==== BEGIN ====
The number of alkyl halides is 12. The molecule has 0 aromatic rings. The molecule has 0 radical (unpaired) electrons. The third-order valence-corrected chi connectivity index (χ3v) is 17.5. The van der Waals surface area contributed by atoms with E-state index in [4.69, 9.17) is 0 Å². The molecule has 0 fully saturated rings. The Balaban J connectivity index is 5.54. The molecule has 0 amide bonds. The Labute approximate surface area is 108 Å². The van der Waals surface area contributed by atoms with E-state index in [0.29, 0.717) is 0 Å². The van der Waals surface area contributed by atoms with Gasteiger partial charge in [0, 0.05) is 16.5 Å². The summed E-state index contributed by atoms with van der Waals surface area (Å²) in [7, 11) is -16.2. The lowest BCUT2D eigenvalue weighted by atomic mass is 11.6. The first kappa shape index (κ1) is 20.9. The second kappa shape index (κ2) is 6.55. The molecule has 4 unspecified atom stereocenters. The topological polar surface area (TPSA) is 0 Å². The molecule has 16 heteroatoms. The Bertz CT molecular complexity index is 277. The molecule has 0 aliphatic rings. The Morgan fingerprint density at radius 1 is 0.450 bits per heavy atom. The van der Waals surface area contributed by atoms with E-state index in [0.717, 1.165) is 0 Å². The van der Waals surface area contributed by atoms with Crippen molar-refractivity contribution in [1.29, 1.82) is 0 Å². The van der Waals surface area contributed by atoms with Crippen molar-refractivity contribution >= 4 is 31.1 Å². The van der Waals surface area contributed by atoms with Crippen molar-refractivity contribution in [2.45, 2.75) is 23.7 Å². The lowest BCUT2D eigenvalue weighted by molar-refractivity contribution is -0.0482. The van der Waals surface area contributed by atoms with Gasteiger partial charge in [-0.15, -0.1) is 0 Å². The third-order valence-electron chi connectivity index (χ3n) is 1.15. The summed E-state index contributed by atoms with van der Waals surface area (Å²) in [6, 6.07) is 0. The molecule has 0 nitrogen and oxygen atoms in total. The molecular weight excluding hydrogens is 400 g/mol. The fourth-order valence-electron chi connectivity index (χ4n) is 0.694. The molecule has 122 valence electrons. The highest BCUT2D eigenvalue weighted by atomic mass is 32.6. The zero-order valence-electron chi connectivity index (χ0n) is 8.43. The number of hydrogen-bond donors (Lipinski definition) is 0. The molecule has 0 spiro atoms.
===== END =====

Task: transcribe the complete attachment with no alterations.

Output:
The number of alkyl halides is 12. The molecule has 0 aromatic rings. The molecule has 0 radical (unpaired) electrons. The third-order valence-corrected chi connectivity index (χ3v) is 17.5. The van der Waals surface area contributed by atoms with E-state index in [4.69, 9.17) is 0 Å². The molecule has 0 fully saturated rings. The Balaban J connectivity index is 5.54. The molecule has 0 amide bonds. The Labute approximate surface area is 108 Å². The van der Waals surface area contributed by atoms with E-state index in [0.29, 0.717) is 0 Å². The van der Waals surface area contributed by atoms with Gasteiger partial charge in [0, 0.05) is 16.5 Å². The summed E-state index contributed by atoms with van der Waals surface area (Å²) in [7, 11) is -16.2. The lowest BCUT2D eigenvalue weighted by atomic mass is 11.6. The first kappa shape index (κ1) is 20.9. The second kappa shape index (κ2) is 6.55. The molecule has 4 unspecified atom stereocenters. The topological polar surface area (TPSA) is 0 Å². The molecule has 16 heteroatoms. The Bertz CT molecular complexity index is 277. The molecule has 0 aliphatic rings. The Morgan fingerprint density at radius 1 is 0.450 bits per heavy atom. The van der Waals surface area contributed by atoms with E-state index in [0.717, 1.165) is 0 Å². The van der Waals surface area contributed by atoms with Crippen molar-refractivity contribution in [1.29, 1.82) is 0 Å². The van der Waals surface area contributed by atoms with Crippen molar-refractivity contribution >= 4 is 31.1 Å². The van der Waals surface area contributed by atoms with Crippen molar-refractivity contribution in [2.45, 2.75) is 23.7 Å². The lowest BCUT2D eigenvalue weighted by molar-refractivity contribution is -0.0482. The van der Waals surface area contributed by atoms with Gasteiger partial charge in [-0.15, -0.1) is 0 Å². The third-order valence-electron chi connectivity index (χ3n) is 1.15. The summed E-state index contributed by atoms with van der Waals surface area (Å²) in [6, 6.07) is 0. The molecule has 0 nitrogen and oxygen atoms in total. The molecular weight excluding hydrogens is 400 g/mol. The fourth-order valence-electron chi connectivity index (χ4n) is 0.694. The molecule has 122 valence electrons. The highest BCUT2D eigenvalue weighted by atomic mass is 32.6. The zero-order valence-electron chi connectivity index (χ0n) is 8.43. The number of hydrogen-bond donors (Lipinski definition) is 0. The molecule has 0 spiro atoms.